Ulcerative Colitis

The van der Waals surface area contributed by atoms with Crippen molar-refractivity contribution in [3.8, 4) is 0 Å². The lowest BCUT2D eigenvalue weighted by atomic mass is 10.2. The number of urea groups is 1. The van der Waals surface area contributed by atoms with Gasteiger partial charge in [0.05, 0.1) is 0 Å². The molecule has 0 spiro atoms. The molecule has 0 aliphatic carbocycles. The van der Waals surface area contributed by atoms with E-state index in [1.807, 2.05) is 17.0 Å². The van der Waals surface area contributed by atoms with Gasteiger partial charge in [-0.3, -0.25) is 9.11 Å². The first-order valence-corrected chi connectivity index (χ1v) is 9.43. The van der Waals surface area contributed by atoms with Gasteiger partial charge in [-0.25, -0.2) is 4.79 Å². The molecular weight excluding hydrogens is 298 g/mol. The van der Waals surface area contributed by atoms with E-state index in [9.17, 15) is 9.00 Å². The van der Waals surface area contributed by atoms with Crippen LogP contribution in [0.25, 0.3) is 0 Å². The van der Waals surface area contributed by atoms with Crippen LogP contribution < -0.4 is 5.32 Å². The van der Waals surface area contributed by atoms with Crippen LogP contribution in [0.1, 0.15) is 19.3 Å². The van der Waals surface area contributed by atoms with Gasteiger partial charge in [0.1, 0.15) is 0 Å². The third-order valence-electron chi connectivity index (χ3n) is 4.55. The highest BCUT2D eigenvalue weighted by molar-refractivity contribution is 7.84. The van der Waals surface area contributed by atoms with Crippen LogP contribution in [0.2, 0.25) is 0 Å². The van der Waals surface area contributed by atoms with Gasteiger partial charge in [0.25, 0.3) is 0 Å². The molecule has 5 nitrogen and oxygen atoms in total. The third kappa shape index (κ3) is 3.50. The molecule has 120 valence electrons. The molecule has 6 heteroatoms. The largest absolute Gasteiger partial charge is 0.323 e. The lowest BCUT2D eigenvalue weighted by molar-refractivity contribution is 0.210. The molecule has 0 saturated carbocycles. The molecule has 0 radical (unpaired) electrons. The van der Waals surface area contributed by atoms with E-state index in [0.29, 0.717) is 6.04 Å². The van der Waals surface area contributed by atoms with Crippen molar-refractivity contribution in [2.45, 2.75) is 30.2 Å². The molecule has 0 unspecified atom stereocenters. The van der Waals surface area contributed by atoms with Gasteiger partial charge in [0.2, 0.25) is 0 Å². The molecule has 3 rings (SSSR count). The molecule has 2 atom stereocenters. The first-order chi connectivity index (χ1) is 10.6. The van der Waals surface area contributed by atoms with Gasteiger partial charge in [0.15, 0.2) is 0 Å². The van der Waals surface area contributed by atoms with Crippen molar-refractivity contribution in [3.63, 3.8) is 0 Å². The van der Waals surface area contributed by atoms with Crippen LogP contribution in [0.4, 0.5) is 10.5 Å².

Ulcerative Colitis (UC) is a disease that causes inflammation and ulcers in the lining of the colon and rectum. The inflammation kills the normal lining of the colon causing ulcers which then bleed and produce pus. This causes the bowel to empty frequently resulting in diarrhea. Ulcerative colitis differs from Crohn’s disease in that Crohn’s extends deeper into the lining of the intestine and can occur anywhere in the GI tract. There are several theories as to what causes Ulcerative Colitis, though none have been proven. It is thought to be caused by an altered immune response from the body which sees certain food, bacteria, and other substances as foreign thus causing the body to attack the “invaders” leading to the accumulation of white blood cells which then causes inflammation and subsequent ulcers. Ulcerative colitis usually develops between the ages of 15 and 30. It affects males and females equally and tends to run in families. Symptoms of UC include abdominal pain and bloody diarrhea, but patients may also experience anemia fatigue, weight loss, and loss of appetite, joint pain, and skin lesions.